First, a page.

It almost seems unnecessary to say this out loud, but Saturday’s North London derby is a very, very big game.
It is perhaps unnecessary, because of course it is always a big game, but given the start to the season that both sides have had, it almost seems like Tottenham’s visit to the Emirates has taken on added significance this time around.
It is Mauricio Pochettino’s first taste of the fierce North London rivalry, and that in itself is an interesting subplot. How will a manager who never even played in the Premier League react to one of the most intense derbies in English football? Will he understand the importance, and will he set out his team in a way that the fans would be proud of?
What is clear is that Pochettino is extremely determined to deliver this Saturday, telling the press that he wants to ‘write history’ bY beating Arsenal on their own turf. Whether his team can deliver on that remains to be seen, however. Spurs have not had a stellar start to the season, soundly beaten by Liverpool at home; unconvincing in draws with Partizan Belgrade and Sunderland; and unimpressive in a 0-1 home loss at the hands of West Brom.
Pochettino’s side has – at times – looked impressive, but distinctly average at other junctures, and it remains to be seen which outfit will turn up to face Arsene Wenger’s side on Saturday.
For Wenger, too, this match is a tad more complicated than merely ‘just another’ North London derby. Question marks are once again being asked of the Frenchman (it was ever thus), and there remains serious doubt as to whether Wenger is the man to take the Gunners to the next level. In particular, the manager has been criticised for his lackadaisical approach towards recruitment – particularly in the defensive department – with Thomas Vermaelen departing for Barcelona towards the end of the transfer window and no replacement being brought in.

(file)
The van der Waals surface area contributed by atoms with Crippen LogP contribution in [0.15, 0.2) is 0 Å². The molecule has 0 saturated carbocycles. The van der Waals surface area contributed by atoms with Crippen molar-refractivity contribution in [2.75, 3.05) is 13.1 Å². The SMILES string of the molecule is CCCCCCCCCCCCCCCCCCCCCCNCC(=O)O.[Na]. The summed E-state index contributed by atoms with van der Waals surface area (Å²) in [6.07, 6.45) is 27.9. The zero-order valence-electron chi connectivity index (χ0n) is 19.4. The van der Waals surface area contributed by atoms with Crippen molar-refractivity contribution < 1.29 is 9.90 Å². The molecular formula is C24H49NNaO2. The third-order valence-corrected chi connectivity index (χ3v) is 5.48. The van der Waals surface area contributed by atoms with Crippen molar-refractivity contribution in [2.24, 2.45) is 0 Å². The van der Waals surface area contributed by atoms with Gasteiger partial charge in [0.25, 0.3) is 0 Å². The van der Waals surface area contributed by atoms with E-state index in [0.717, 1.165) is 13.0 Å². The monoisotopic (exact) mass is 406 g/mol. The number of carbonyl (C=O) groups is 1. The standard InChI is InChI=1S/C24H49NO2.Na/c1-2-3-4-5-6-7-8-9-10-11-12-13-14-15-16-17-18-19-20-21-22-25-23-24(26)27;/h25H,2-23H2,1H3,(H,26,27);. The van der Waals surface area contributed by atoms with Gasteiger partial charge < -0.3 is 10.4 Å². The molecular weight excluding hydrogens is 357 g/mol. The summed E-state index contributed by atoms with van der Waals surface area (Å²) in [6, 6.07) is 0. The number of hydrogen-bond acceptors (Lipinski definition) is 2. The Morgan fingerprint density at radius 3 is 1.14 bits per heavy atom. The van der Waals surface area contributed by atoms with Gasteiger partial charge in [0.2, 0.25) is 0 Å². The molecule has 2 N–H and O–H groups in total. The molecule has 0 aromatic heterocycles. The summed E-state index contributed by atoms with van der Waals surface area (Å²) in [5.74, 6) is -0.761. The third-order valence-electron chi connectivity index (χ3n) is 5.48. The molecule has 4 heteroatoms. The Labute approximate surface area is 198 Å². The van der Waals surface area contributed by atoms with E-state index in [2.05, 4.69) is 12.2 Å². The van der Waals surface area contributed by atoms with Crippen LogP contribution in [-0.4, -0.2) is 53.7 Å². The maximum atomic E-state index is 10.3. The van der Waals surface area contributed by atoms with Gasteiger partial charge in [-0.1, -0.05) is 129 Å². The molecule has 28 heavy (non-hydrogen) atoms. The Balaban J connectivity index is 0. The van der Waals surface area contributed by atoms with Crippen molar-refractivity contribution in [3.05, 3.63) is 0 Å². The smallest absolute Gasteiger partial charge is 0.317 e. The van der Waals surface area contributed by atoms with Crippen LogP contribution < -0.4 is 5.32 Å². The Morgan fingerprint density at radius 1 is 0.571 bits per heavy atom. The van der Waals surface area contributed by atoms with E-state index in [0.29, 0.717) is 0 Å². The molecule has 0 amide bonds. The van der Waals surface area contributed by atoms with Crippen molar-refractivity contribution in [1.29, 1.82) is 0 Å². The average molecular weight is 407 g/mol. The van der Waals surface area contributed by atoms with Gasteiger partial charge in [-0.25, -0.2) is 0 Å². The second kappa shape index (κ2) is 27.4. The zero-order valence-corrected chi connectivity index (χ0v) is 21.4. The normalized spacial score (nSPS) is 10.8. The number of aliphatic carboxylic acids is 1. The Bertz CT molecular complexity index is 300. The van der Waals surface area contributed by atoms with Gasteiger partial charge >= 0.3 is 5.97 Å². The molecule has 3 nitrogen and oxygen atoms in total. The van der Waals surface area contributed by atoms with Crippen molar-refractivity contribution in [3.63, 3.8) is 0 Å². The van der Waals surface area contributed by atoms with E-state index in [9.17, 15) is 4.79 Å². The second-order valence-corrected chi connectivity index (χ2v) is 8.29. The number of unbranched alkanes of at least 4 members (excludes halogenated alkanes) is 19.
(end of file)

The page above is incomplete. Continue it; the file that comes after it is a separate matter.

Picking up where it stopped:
Wenger has admitted that his team is light on defence, which makes his decision not to delve back into the transfer market all the more perplexing. What is certain is that if Arsenal’s defenders have a poor game and allow the white half of North London pre-eminence on Saturday, Wenger will certainly cop some flak.
One thing is almost assured: the game will be a good one. Neither side will be content to sit back and soak up pressure, and the result is likely to be an open game. Most football fans will know that an open game will suit Arsenal more than Tottenham; but Pochettino will be hoping that his team’s ability to press high up the pitch will put pressure on the Gunners. Liverpool enjoyed fantastic success with a similar tactic against Wenger’s side last year, and it seems likely that Pochettino will be looking to emulate the Reds’ success on Saturday evening.
For Wenger, this is unlikely to be a massively significant game. His FA Cup win at the end of last season has certainly endeared him to the fans once again, and a loss against Tottenham would be seen as nothing more than a road bump, albeit a sizeable one. However, a loss would probably also confirm that Arsenal are not contenders for the title this season; a realisation that would not be treated with much understanding by the Arsenal faithful.
For Pochettino, this is a pretty big deal. Win at Arsenal, and the shaky performances of the last few games will be forgotten about. Let us be frank; whatever anyone says, the Argentine will need to show that he can play winning, attractive football in order to keep his job, and a good place for him to start would be with a win on Saturday. No pressure then.
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